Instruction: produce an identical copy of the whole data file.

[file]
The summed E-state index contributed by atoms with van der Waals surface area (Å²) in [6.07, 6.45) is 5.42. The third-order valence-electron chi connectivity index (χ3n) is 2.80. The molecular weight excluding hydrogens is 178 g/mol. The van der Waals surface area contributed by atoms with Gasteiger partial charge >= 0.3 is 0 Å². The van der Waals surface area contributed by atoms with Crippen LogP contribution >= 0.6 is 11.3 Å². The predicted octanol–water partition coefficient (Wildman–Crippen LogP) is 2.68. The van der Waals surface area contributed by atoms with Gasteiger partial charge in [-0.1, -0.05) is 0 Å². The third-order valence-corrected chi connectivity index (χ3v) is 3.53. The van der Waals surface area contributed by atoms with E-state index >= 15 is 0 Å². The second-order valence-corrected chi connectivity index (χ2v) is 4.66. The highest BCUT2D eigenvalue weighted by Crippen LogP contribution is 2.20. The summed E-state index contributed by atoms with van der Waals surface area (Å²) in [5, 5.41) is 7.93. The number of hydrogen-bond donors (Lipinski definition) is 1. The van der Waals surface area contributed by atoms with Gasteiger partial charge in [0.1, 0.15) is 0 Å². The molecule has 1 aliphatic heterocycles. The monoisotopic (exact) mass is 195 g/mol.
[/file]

The summed E-state index contributed by atoms with van der Waals surface area (Å²) in [6.07, 6.45) is 5.42. The third-order valence-electron chi connectivity index (χ3n) is 2.80. The molecular weight excluding hydrogens is 178 g/mol. The van der Waals surface area contributed by atoms with Gasteiger partial charge >= 0.3 is 0 Å². The van der Waals surface area contributed by atoms with Crippen LogP contribution >= 0.6 is 11.3 Å². The predicted octanol–water partition coefficient (Wildman–Crippen LogP) is 2.68. The van der Waals surface area contributed by atoms with Gasteiger partial charge in [-0.1, -0.05) is 0 Å². The third-order valence-corrected chi connectivity index (χ3v) is 3.53. The van der Waals surface area contributed by atoms with E-state index >= 15 is 0 Å². The second-order valence-corrected chi connectivity index (χ2v) is 4.66. The highest BCUT2D eigenvalue weighted by Crippen LogP contribution is 2.20. The summed E-state index contributed by atoms with van der Waals surface area (Å²) in [5, 5.41) is 7.93. The number of hydrogen-bond donors (Lipinski definition) is 1. The van der Waals surface area contributed by atoms with Gasteiger partial charge in [0.1, 0.15) is 0 Å². The molecule has 1 aliphatic heterocycles. The monoisotopic (exact) mass is 195 g/mol.